By Jarrad Hurley
We all like a good ‘fix’ of pride, but what is it really?
Pride is a state, a feeling and an emotion heavily linked to society’s traditional views of self-worth and esteem.
Pride is a beaming, self-assured and self-congratulatory sensation that has the ability to motivate us in many of the things we choose to do. Whether that’s taking on a more intensive line of work, or starting that new diet and workout regime you have been putting off.
We can also experience pride vicariously through those we align with—perhaps through the successes of your local football team or milestones reached by your children—and in many ways the things that make us proud can help us identify commonalities and build alliances with others. Pride is like the emotional chips we cash in after a success or alignment with something especially worthy.
In Buddhist philosophy, according to William Gundling of Buddha House in Tusmore, South Australia, pride is an emotion best tempered with moderation by the laymen, and best avoided by those seeking enlightenment.
‘Pride is essentially a type of value judgement we make about ourselves and then pass onto others,’ Gundling says. ‘As with any form of judgement, it sets up a dichotomy of inclusion and exclusion.’
‘Inclusion can provide an immediate sense of acceptance, certainty and security, while exclusion can lead to bigotry, prejudice and stigmatisation.’
Buddhist teachings convey the duality of nature. They teach that nothing is inherently independent; everything in existence is dependent on another factor.
In this fundamental rule of nature, nothing is excluded. However, pride asserts a delusionary independence from the external world; the principles of karma, cause and effect, and living things.
It is a state that is separatist by its very nature.
‘There is no separate state of being, but rather a continuously interacting state of inter-being,’ Gundling explains.
Pride, he says, is an attachment.
We are feverishly defensive of our pride, often to the detriment of ourselves and those we care about.
Gundling says pride is an emotional attachment that must be fed, fuelled and maintained. He believes that such attachment is inherently irrational and not conducive to happiness.
‘Attachment is a state that is manifested in our failure to recognise the impermanence of all things,’ he says.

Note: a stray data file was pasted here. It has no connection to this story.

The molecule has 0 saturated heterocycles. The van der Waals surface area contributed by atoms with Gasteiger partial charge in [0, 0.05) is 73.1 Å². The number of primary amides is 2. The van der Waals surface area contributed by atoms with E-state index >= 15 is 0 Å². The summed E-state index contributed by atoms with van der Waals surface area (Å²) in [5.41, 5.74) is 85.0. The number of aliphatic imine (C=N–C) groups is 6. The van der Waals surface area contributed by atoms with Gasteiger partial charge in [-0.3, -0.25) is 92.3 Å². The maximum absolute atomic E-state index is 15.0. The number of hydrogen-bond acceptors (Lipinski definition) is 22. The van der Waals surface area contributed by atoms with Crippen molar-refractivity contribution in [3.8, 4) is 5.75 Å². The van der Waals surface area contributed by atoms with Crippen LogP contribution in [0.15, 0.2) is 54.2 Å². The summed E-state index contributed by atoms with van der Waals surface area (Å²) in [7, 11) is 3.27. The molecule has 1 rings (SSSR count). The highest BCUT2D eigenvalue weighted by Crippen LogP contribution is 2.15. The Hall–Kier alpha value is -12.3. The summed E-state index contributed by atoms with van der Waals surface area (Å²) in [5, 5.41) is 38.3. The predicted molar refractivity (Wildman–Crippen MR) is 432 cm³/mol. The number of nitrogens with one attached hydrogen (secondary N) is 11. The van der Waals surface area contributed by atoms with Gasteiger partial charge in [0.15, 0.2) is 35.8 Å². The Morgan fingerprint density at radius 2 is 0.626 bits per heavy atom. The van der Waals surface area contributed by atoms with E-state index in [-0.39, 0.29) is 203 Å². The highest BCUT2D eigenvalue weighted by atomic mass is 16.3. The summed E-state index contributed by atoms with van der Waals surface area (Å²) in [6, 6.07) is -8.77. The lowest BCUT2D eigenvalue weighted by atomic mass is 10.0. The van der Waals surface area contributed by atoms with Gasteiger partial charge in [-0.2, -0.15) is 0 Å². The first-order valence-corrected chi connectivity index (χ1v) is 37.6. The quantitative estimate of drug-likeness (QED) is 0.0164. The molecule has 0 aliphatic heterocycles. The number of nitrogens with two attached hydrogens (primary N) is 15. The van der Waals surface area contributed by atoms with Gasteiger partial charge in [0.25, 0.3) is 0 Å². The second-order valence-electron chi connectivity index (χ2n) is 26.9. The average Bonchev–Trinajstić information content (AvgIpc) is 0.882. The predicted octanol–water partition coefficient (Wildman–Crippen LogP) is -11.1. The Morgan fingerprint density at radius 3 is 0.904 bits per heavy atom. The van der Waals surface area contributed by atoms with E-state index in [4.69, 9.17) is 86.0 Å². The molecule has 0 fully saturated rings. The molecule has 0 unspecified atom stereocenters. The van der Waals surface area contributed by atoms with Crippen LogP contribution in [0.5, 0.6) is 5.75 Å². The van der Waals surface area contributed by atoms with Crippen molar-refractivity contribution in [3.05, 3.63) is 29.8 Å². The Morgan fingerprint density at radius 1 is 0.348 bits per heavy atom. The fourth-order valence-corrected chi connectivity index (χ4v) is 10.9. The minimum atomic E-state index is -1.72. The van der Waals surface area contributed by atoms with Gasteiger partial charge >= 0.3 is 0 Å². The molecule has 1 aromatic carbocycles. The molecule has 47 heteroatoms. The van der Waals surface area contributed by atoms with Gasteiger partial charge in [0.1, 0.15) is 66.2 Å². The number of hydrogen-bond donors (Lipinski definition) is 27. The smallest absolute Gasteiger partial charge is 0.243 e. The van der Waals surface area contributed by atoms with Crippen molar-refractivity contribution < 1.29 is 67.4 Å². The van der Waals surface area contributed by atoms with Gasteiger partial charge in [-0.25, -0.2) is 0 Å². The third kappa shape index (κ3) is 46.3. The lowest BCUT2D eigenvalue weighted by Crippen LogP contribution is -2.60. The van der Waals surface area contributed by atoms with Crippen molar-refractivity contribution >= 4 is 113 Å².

‘Through attachment, we develop the attitudes of desire, grasping and clinging towards impermanent things and emotional states of this world.’
In Buddhist teachings, attachment is inseparable from suffering. As life is an impermanent state, there is nothing in this world we can keep forever, be it emotions, our home, that new Audi in the driveway, or sadly even our friends and loved ones. To be attached to these things is to live in the prison of your own mind.
‘Pride, as an attachment, binds us to an endless cycle of dissatisfaction and suffering in this life,’ Gundling adds. ‘In the Buddhist context of rebirth, it severely impacts negatively on future lives.’
As the trial and error sciences that are psychology and psychiatry continue to advance, the link which pride was believed to have with a healthy self-esteem has become tenuous at best. Pride could be considered fuel for the ego, which is generally seen as a pseudo-self by psychologists. It is an interface we create in childhood for the outside world, a persona that shields the self to some extent from reality and direct suffering.
The ego is like our avatar; it plays a similar role as a Facebook page does for our online identity, except ego is for the external, physical world. It may have our likes, dislikes and preferences, but it is not truly ‘us’.
Gundling explains that psychologists are now moving away from attempting to placate an individual’s pride and ego when working with depressive patients, and towards ideals that Buddhists have advocated for eons.
‘There has been a pronounced investigation in the fields of psychology and psychiatry into what are essentially Buddhist practises, regarding the development of personal mindfulness, insightful thinking and social consciousness, as tools for improving mental health,’ Gundling says.
It is wise to be mindful of mindfulness. To put it simply, mindfulness is the non-judgemental acceptance and appreciation of the moment.
There is no attachment to this moment; there is no particular labelling to the moment, no predetermined predilection or prejudice to it. The moment simply is what it is.
While pride presupposes outcomes and expectations, mindfulness does not weigh the practitioner down with any of those things.
‘Mindfulness allows one to be open to accepting the experience of the moment as it occurs,’ Gundling says.
‘Pride always includes a degree of “separation from” something as being integral to the nature of its existence.’
The reader is best to be mindful of pride and its effects. While it can’t be expected that anybody would give up their lifelong admiration of Port Power or the Adelaide Crows after reading this article, perhaps it is wise to temper pride with humility as a counter-balance.
Pride, in those of us not searching for spiritual enlightenment, can be a completely healthy emotion and can inspire many levels of achievement.
Nonetheless, pride is not in itself happiness, nor is it a guarantee of happiness. Gundling says there is
no Buddhist replacement of pride, as the layman would understand it. The emotion that would fill that conceptual void, he suggests, would be one of a tranquil, unattached sense of belonging and one-ness with all that exists.